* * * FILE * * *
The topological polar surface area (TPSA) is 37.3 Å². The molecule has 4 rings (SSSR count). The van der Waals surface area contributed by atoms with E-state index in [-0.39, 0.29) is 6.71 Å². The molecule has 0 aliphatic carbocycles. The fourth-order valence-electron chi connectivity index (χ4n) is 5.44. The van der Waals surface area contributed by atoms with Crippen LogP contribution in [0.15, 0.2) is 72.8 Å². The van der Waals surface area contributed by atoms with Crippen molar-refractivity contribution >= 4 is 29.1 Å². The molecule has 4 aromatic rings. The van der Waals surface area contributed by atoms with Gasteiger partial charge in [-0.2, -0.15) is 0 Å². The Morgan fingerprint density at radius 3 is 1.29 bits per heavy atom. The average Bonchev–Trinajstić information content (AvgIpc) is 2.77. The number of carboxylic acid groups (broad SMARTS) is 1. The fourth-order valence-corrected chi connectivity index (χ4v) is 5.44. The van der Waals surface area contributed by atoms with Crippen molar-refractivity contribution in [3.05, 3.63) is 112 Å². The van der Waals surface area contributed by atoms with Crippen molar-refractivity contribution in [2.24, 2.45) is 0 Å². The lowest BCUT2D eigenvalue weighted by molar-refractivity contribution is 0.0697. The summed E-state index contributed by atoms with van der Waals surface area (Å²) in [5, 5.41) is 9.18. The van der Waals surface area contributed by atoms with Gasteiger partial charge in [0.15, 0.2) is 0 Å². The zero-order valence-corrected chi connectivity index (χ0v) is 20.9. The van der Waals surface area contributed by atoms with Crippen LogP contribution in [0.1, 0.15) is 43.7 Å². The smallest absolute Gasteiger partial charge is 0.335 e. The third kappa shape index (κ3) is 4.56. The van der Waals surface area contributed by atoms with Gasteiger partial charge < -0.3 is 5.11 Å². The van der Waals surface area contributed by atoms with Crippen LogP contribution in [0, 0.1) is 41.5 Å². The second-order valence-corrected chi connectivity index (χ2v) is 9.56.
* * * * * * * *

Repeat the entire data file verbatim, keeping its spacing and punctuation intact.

The topological polar surface area (TPSA) is 37.3 Å². The molecule has 4 rings (SSSR count). The van der Waals surface area contributed by atoms with E-state index in [-0.39, 0.29) is 6.71 Å². The molecule has 0 aliphatic carbocycles. The fourth-order valence-electron chi connectivity index (χ4n) is 5.44. The van der Waals surface area contributed by atoms with Crippen LogP contribution in [0.15, 0.2) is 72.8 Å². The van der Waals surface area contributed by atoms with Crippen molar-refractivity contribution >= 4 is 29.1 Å². The molecule has 4 aromatic rings. The van der Waals surface area contributed by atoms with Gasteiger partial charge in [-0.2, -0.15) is 0 Å². The Morgan fingerprint density at radius 3 is 1.29 bits per heavy atom. The average Bonchev–Trinajstić information content (AvgIpc) is 2.77. The number of carboxylic acid groups (broad SMARTS) is 1. The fourth-order valence-corrected chi connectivity index (χ4v) is 5.44. The van der Waals surface area contributed by atoms with Crippen molar-refractivity contribution in [3.05, 3.63) is 112 Å². The van der Waals surface area contributed by atoms with Crippen molar-refractivity contribution in [2.24, 2.45) is 0 Å². The lowest BCUT2D eigenvalue weighted by molar-refractivity contribution is 0.0697. The summed E-state index contributed by atoms with van der Waals surface area (Å²) in [5, 5.41) is 9.18. The van der Waals surface area contributed by atoms with Gasteiger partial charge in [0.15, 0.2) is 0 Å². The zero-order valence-corrected chi connectivity index (χ0v) is 20.9. The van der Waals surface area contributed by atoms with Crippen LogP contribution in [0.1, 0.15) is 43.7 Å². The smallest absolute Gasteiger partial charge is 0.335 e. The third kappa shape index (κ3) is 4.56. The van der Waals surface area contributed by atoms with Gasteiger partial charge < -0.3 is 5.11 Å². The van der Waals surface area contributed by atoms with Crippen LogP contribution in [0, 0.1) is 41.5 Å². The second-order valence-corrected chi connectivity index (χ2v) is 9.56.